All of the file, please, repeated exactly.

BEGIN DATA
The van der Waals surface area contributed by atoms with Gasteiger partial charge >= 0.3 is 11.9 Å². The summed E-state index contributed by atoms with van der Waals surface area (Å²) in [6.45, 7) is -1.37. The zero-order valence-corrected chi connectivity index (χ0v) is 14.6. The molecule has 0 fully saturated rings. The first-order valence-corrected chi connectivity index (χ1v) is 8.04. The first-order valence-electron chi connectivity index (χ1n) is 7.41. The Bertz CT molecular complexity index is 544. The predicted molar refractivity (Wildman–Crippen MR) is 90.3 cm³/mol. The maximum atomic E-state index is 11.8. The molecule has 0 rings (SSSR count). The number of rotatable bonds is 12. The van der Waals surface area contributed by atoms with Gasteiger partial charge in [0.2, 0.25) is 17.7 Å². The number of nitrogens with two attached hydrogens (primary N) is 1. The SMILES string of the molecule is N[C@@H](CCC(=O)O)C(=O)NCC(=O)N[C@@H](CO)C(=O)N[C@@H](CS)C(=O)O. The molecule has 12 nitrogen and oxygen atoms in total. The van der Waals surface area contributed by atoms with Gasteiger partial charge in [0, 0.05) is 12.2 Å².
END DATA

The van der Waals surface area contributed by atoms with Gasteiger partial charge >= 0.3 is 11.9 Å². The summed E-state index contributed by atoms with van der Waals surface area (Å²) in [6.45, 7) is -1.37. The zero-order valence-corrected chi connectivity index (χ0v) is 14.6. The molecule has 0 fully saturated rings. The first-order valence-corrected chi connectivity index (χ1v) is 8.04. The first-order valence-electron chi connectivity index (χ1n) is 7.41. The Bertz CT molecular complexity index is 544. The predicted molar refractivity (Wildman–Crippen MR) is 90.3 cm³/mol. The maximum atomic E-state index is 11.8. The molecule has 0 rings (SSSR count). The number of rotatable bonds is 12. The van der Waals surface area contributed by atoms with Gasteiger partial charge in [0.2, 0.25) is 17.7 Å². The number of nitrogens with two attached hydrogens (primary N) is 1. The SMILES string of the molecule is N[C@@H](CCC(=O)O)C(=O)NCC(=O)N[C@@H](CO)C(=O)N[C@@H](CS)C(=O)O. The molecule has 12 nitrogen and oxygen atoms in total. The van der Waals surface area contributed by atoms with Gasteiger partial charge in [0, 0.05) is 12.2 Å².